The Polish prime minister, Mateusz Morawiecki, has said that the 16-percent minimum hourly rate hike meant that the government was restoring the dignity of work.
The minimum wage will increase in Poland next year as the country struggles with inflation and difficult economic situation caused by Russia's war on Ukraine, officials have confirmed.
Uniformed service trade unions demonstrated on Wednesday outside the Prime Minister's Office in Warsaw demanding wage indexations.
Mateusz Morawiecki, the Polish prime minister, has stressed the need for compromise rather than war, following a meeting with representatives of Poland's Solidarity trade union on Wednesday.
Polish medium-sized companies (SMEs) are facing an additional burden from a minimum wage hike, seen at PLN 18.16 billion (EUR 3.84 billion) next year, according to the rationale to a government regulation.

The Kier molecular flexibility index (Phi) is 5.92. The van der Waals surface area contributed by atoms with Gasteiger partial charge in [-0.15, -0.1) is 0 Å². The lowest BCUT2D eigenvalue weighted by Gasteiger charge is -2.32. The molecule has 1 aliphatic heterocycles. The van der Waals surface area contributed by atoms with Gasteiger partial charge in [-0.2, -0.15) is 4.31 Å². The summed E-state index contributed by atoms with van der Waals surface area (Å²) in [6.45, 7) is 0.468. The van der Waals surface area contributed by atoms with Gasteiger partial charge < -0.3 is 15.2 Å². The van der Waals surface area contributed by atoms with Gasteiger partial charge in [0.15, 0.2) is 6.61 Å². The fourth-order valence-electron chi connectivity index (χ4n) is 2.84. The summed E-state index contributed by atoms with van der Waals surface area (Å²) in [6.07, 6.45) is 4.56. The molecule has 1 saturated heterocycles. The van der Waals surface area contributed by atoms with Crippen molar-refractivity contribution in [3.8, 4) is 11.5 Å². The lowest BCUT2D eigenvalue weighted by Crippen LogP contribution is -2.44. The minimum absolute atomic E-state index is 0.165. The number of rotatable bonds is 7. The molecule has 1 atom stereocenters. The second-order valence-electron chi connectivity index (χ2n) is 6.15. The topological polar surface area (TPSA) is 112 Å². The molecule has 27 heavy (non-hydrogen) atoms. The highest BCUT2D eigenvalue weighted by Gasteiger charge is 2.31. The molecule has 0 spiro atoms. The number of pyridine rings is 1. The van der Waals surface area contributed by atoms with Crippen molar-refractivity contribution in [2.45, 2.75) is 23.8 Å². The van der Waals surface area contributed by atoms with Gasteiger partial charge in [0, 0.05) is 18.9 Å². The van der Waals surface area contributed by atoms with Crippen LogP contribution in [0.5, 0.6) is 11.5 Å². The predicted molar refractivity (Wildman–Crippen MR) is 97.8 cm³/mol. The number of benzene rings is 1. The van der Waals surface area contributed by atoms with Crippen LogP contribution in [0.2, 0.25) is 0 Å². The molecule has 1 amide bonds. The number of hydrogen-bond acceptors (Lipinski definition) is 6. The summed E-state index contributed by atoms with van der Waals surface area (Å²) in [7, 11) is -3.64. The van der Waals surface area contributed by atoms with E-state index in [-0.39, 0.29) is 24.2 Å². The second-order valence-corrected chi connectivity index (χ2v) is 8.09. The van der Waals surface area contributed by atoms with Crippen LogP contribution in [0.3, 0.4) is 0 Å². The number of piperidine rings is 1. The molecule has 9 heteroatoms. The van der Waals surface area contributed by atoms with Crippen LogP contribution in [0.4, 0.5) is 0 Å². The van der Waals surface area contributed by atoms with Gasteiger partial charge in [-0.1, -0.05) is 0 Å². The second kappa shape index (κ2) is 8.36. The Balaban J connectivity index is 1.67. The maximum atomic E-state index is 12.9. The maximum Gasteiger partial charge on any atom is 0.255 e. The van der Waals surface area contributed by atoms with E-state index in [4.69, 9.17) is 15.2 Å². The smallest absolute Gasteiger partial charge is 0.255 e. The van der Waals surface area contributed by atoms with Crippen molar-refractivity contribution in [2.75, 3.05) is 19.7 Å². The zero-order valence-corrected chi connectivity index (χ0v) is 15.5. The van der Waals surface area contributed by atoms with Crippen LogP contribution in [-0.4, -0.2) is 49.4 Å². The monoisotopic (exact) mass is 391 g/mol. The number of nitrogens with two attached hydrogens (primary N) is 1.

Poland's minimum wage will rise by 15.9 percent in January 2023, but total growth will ultimately reach 19.6 percent after a second increase in July, Mateusz Morawiecki, the prime minister, has said.
Poland's minimum monthly wage will go up to PLN 3,383 (EUR 718.2) from January 1 of next year, and the minimum hourly wage will rise to PLN PLN 22,10 (EUR 4.7), according to a government draft to be debated at Tuesday's cabinet sitting.
The Polish government has suggested a 12.39-percent minimum wage increase from January 2023 and a further 2.22-percentage point rise from July 2023.
The Polish cabinet on Tuesday proposed to raise the country's minimum wage by 7 percent from next year, to PLN 3,000 from PLN 2,800 (to EUR 663 from EUR 618).
The minimum monthly wage in Poland will be raised from the current PLN 2,600 (EUR 585) to PLN 2,800 (EUR 630) from January 1, 2021, up by 7.7 percent, under a draft regulation adopted by the Cabinet on Tuesday, the Government Information Centre (CIR) has said in a statement.